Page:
How are earnings discrepancies arising?

The Home Office has remarked on the number of applications for Indefinite Leave to Remain where the amount of earnings stated seems to be higher than amounts declared to HMRC for tax purposes. However, many Immigration solicitors in London can point to several reasons why this might be the case.

- In many cases, the tax reporting year may be different to the ‘Immigration’ year

- For the self-employed, income may fluctuate

- There may differences distinguishing earnings from Employment, from self-Employment and form directorships. If people hold a number of different Employment statuses, this can be even more complex.

‘Good Character’ refusals based on tax corrections or reporting inconsistencies

While the complexities of calculating earnings may lead to some people failing to achieve enough points to be eligible for settlement, what is perhaps more worrying is the use of the ‘good character’ basis of refusal by the Home Office in some of these cases. While applicants have sought to correct tax calculations – as they are entitled to do under the HMRC rules – before submitting their application for Indefinite Leave to Remain, it seems that the Home Office is treating such activity as evidence of wrongdoing, and an admission of guilt. In fact, the ‘good character’ reason for refusal should be reserved for far more suspicious activity than the behaviour of a business person carrying out legitimate adjustments to their financial reporting. Realistically, the number of people genuinely attempting to abuse the Immigration route is likely to be small.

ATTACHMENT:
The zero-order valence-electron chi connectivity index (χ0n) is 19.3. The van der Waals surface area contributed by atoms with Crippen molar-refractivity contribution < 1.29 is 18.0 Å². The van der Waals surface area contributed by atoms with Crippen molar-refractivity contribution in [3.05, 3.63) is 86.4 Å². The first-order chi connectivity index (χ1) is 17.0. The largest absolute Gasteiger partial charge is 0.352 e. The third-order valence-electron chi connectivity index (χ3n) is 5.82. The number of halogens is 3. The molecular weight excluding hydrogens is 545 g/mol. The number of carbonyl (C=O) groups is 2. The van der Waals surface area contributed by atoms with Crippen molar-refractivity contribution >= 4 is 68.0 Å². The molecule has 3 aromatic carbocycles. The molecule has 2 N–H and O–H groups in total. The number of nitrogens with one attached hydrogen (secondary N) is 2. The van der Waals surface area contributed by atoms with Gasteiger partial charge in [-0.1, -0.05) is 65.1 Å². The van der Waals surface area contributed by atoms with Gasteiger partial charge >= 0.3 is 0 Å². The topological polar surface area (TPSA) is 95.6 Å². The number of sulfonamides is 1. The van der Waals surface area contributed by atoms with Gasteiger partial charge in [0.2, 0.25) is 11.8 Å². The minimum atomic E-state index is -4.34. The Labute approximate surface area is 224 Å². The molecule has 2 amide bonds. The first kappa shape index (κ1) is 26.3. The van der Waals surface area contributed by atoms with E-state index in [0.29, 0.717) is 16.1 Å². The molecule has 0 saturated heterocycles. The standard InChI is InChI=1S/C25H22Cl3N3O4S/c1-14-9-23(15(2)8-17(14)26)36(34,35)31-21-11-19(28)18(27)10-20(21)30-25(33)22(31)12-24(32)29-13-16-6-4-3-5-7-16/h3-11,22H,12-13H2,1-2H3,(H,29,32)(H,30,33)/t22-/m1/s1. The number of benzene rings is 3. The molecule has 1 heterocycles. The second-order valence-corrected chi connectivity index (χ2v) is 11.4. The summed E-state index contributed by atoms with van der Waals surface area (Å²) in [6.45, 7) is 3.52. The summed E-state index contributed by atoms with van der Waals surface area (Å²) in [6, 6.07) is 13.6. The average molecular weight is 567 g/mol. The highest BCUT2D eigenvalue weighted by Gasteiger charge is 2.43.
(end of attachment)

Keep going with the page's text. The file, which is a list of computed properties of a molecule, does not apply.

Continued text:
The Guardian recently reported the devastating impact of a good character refusal on one family. Vijay Sidarth, a specialist computer programmer was refused Indefinite Leave to Remain, even though this appears to have been based on the fact that he made a correction to his tax return within the period allowed by HMRC. He is now unable to work, and unable to apply for any other UK visa for 10 years, despite the fact that he lives in the UK with his wife and children. Although it is not clear whether his application for Indefinite Leave to Remain was based on his previously holding a Tier 1 (General) visa, it clearly highlights the severe consequences people face if their application is refused on good character grounds.